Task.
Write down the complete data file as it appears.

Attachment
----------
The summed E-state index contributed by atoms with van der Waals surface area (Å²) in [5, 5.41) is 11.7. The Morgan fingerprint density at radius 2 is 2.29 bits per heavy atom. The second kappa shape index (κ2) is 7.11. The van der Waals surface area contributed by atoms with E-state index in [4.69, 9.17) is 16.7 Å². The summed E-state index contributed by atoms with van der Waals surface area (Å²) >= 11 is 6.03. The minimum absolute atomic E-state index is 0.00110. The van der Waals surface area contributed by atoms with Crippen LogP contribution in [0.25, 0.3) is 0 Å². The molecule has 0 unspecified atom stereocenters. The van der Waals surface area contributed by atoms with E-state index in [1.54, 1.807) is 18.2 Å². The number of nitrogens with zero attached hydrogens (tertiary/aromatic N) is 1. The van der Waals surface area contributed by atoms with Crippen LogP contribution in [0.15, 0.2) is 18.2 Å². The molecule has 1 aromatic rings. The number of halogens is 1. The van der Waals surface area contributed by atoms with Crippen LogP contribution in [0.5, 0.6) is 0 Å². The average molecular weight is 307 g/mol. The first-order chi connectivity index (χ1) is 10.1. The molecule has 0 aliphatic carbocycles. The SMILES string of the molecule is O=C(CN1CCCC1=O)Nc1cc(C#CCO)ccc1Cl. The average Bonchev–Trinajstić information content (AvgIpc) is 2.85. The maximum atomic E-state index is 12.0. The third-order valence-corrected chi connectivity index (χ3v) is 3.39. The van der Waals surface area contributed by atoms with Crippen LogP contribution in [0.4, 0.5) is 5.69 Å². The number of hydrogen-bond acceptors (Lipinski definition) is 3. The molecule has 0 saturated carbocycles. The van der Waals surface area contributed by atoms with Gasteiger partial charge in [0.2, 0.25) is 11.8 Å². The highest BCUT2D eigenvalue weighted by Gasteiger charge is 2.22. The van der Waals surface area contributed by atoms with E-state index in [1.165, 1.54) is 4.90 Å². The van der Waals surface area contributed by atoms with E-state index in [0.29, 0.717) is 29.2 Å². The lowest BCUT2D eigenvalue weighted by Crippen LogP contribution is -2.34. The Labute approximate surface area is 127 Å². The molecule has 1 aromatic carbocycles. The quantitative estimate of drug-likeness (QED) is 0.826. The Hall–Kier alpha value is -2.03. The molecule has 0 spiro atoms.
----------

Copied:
The summed E-state index contributed by atoms with van der Waals surface area (Å²) in [5, 5.41) is 11.7. The Morgan fingerprint density at radius 2 is 2.29 bits per heavy atom. The second kappa shape index (κ2) is 7.11. The van der Waals surface area contributed by atoms with E-state index in [4.69, 9.17) is 16.7 Å². The summed E-state index contributed by atoms with van der Waals surface area (Å²) >= 11 is 6.03. The minimum absolute atomic E-state index is 0.00110. The van der Waals surface area contributed by atoms with Crippen LogP contribution in [0.25, 0.3) is 0 Å². The molecule has 0 unspecified atom stereocenters. The van der Waals surface area contributed by atoms with E-state index in [1.54, 1.807) is 18.2 Å². The number of nitrogens with zero attached hydrogens (tertiary/aromatic N) is 1. The van der Waals surface area contributed by atoms with Crippen LogP contribution in [0.15, 0.2) is 18.2 Å². The molecule has 1 aromatic rings. The number of halogens is 1. The van der Waals surface area contributed by atoms with Crippen LogP contribution in [0.5, 0.6) is 0 Å². The average molecular weight is 307 g/mol. The first-order chi connectivity index (χ1) is 10.1. The molecule has 0 aliphatic carbocycles. The SMILES string of the molecule is O=C(CN1CCCC1=O)Nc1cc(C#CCO)ccc1Cl. The average Bonchev–Trinajstić information content (AvgIpc) is 2.85. The maximum atomic E-state index is 12.0. The third-order valence-corrected chi connectivity index (χ3v) is 3.39. The van der Waals surface area contributed by atoms with Crippen LogP contribution in [0.4, 0.5) is 5.69 Å². The number of hydrogen-bond acceptors (Lipinski definition) is 3. The molecule has 0 saturated carbocycles. The van der Waals surface area contributed by atoms with Gasteiger partial charge in [0.2, 0.25) is 11.8 Å². The highest BCUT2D eigenvalue weighted by Gasteiger charge is 2.22. The van der Waals surface area contributed by atoms with E-state index in [1.165, 1.54) is 4.90 Å². The van der Waals surface area contributed by atoms with E-state index in [0.29, 0.717) is 29.2 Å². The lowest BCUT2D eigenvalue weighted by Crippen LogP contribution is -2.34. The Labute approximate surface area is 127 Å². The molecule has 1 aromatic carbocycles. The quantitative estimate of drug-likeness (QED) is 0.826. The Hall–Kier alpha value is -2.03. The molecule has 0 spiro atoms.